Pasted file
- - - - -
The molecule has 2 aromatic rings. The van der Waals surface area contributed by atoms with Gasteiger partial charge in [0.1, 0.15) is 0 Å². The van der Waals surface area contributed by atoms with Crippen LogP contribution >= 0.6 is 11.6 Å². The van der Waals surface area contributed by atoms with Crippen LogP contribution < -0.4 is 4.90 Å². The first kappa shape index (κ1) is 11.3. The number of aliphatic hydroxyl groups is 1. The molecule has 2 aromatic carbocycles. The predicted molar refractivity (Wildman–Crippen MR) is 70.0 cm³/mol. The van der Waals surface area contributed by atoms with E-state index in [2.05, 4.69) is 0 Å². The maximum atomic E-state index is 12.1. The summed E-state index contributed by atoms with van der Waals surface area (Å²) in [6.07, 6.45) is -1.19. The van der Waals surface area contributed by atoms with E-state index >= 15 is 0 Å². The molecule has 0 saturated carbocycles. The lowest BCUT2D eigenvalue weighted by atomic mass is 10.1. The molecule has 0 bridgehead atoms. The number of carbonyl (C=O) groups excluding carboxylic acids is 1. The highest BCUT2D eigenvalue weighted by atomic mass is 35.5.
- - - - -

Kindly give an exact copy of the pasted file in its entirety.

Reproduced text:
The molecule has 2 aromatic rings. The van der Waals surface area contributed by atoms with Gasteiger partial charge in [0.1, 0.15) is 0 Å². The van der Waals surface area contributed by atoms with Crippen LogP contribution >= 0.6 is 11.6 Å². The van der Waals surface area contributed by atoms with Crippen LogP contribution < -0.4 is 4.90 Å². The first kappa shape index (κ1) is 11.3. The number of aliphatic hydroxyl groups is 1. The molecule has 2 aromatic carbocycles. The predicted molar refractivity (Wildman–Crippen MR) is 70.0 cm³/mol. The van der Waals surface area contributed by atoms with E-state index in [2.05, 4.69) is 0 Å². The maximum atomic E-state index is 12.1. The summed E-state index contributed by atoms with van der Waals surface area (Å²) in [6.07, 6.45) is -1.19. The van der Waals surface area contributed by atoms with E-state index >= 15 is 0 Å². The molecule has 0 saturated carbocycles. The lowest BCUT2D eigenvalue weighted by atomic mass is 10.1. The molecule has 0 bridgehead atoms. The number of carbonyl (C=O) groups excluding carboxylic acids is 1. The highest BCUT2D eigenvalue weighted by atomic mass is 35.5.